Joanna decided to post about her idea to start her own podcast. "Joanna in the thick of it" she called it. Her friends immediately commented and encouraged her to do it. Some even referenced Nancy's podcast as inspiration.

As Joanna clicked through the "fact images" that permeated Facebook these days, she noticed a new Reccr feature: "Suggest and post similar". She liked the idea of seeing similar images and similar articles and posting those on her Facebook for her friends to see.

That night, Joanna dreamed about firing up her podcast, loudly shouting to the world what she thought of it!

Jerry had spent the entire day in bed. He couldn't get out, he had come down with the flu.

"Damnit, I got my flu shot, too, " he muttered. He had plenty of sick days to use so work was not an issue.

At first, he browsed through Netflix and watched a few new shows. All thanks to Reccr, of course, which not only made recommendations based on the past shows he watched but also on what books he read, which articles online he took the time to comment on and what movies he discussed with his friends.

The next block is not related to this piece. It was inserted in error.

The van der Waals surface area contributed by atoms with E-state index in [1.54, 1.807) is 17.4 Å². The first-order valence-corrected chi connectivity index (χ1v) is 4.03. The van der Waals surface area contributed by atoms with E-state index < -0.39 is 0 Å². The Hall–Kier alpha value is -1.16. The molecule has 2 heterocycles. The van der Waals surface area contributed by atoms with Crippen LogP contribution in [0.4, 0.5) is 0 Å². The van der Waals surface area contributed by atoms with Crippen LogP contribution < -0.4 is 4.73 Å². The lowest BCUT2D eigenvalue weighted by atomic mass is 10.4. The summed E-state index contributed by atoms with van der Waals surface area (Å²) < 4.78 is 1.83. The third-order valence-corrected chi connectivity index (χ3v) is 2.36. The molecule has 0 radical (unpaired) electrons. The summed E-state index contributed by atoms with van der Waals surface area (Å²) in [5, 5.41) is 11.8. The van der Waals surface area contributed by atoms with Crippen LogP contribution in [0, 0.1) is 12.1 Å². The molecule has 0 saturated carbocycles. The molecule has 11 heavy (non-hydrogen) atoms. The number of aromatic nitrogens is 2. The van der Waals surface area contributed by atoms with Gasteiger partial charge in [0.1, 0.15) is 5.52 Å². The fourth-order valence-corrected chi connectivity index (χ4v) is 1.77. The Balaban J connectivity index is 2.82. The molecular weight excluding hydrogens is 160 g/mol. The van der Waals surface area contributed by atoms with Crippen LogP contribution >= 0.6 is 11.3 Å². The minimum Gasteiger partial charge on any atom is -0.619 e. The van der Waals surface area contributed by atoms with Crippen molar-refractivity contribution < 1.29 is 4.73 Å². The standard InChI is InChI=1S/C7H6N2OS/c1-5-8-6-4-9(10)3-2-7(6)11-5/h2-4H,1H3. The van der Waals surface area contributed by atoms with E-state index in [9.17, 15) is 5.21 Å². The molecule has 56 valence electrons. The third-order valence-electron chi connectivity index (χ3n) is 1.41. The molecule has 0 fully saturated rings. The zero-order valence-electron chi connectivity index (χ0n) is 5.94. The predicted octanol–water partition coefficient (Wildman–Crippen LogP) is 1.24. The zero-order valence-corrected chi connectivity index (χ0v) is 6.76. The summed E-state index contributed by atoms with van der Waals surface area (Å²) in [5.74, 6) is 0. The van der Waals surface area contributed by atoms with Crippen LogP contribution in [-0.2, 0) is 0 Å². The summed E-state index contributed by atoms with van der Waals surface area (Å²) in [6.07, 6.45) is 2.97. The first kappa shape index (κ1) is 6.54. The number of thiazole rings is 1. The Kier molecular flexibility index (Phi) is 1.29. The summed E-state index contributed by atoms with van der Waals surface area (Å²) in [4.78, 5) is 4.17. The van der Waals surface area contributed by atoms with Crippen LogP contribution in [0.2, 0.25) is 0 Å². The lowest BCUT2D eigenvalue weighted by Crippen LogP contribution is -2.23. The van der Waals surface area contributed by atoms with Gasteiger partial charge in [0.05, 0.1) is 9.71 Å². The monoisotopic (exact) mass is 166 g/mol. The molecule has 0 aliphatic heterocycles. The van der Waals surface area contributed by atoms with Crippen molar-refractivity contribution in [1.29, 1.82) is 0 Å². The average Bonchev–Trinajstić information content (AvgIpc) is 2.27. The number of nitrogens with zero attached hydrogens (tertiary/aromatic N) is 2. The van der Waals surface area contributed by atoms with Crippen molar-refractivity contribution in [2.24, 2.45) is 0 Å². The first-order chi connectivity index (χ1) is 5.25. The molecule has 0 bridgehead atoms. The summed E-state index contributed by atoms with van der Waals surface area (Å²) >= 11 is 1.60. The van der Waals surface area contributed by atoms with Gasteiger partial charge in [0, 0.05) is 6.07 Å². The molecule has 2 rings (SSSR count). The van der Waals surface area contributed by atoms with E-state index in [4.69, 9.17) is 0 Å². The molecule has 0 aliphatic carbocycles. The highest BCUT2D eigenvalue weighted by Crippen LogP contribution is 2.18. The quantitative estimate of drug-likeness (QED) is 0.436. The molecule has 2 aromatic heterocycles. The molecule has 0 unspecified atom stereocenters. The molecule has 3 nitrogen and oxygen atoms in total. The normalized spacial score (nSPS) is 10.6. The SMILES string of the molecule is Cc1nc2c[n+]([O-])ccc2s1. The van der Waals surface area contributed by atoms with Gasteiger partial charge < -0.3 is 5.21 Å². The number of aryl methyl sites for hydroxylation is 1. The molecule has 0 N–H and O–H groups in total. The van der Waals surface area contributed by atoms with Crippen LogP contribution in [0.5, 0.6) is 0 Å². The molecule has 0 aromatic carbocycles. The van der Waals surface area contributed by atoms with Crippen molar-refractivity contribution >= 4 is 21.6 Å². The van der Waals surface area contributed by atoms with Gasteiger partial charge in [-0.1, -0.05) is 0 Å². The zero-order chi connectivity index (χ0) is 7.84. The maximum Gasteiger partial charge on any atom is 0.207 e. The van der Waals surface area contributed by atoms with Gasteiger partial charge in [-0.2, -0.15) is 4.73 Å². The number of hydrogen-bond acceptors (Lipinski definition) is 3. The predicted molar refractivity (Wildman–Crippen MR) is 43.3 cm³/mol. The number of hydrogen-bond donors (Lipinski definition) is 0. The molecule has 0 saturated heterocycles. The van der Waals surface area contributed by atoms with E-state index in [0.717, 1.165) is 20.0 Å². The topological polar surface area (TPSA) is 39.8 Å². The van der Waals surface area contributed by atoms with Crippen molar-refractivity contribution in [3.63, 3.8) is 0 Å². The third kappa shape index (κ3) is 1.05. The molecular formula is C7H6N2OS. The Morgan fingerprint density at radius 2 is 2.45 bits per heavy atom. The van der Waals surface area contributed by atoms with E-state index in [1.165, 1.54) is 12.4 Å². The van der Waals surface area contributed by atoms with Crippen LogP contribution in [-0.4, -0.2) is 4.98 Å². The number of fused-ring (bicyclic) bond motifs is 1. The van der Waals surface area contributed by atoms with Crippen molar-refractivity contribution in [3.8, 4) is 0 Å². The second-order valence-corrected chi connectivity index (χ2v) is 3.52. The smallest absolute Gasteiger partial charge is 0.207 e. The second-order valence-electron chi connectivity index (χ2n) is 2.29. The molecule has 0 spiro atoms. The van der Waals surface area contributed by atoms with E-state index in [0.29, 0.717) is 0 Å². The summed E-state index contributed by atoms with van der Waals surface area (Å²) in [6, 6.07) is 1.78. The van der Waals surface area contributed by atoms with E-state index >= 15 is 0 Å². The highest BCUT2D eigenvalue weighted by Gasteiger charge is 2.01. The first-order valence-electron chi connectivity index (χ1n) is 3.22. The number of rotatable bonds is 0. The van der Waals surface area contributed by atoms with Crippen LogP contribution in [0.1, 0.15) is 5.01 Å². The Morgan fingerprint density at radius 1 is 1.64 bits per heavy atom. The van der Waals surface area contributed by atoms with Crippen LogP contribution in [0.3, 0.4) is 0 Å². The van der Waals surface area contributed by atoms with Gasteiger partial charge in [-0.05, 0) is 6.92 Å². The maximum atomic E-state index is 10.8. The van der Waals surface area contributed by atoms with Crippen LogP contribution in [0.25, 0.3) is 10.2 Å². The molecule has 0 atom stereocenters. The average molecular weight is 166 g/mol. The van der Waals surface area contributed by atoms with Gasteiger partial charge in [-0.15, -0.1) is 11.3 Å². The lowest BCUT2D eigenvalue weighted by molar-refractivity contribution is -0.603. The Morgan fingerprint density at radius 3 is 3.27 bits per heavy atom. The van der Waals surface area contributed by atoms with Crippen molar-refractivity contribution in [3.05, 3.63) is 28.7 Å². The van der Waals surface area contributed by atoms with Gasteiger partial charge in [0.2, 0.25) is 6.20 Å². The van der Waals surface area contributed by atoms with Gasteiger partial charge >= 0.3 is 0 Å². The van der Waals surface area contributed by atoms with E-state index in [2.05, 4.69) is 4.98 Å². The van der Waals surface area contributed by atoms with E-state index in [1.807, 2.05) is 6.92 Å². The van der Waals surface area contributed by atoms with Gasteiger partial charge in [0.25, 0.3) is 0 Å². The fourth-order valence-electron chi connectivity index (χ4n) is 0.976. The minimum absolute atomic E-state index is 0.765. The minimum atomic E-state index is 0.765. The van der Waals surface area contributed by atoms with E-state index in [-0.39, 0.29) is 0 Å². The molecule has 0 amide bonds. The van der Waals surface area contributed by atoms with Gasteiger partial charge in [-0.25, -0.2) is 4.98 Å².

The new movie up in the queue was a documentary called, "The Peace Behind The Noise". It was an interesting lesser-known documentary that explored the world's violence and livelihood situation in comparison to what the mainstream media portrays. Jerry was impressed by the fact that crime, war, poverty, and many detrimental aspects of the modern life happened at a much lower magnitude than just twenty years ago. And at a much lesser magnitude than a hundred years ago.

For example, the movie discussed all the different ways that someone bad on their luck can get help and how the casualties of war are much less than, let's say, the rate of death from getting hit by a car.

He realized that he had never really thought about how inflammatory online discussion of world topics could be. For the majority of his life, he figured that the world was always in a worse shape than it used to be but now, he started to question it. In fact, he spent his entire evening reading articles on the topic. And thanks to Reccr, they were all relevant and full of great citations and sources. There were a few blunders along the way, an article about the diminishing privacy in the world and systematic dictatorship, but overall, Reccr did a great job. The second Jerry clicked out of the article "much too quickly", Reccr recognized it as a bounce, a disliked article, and re-filtered the search results.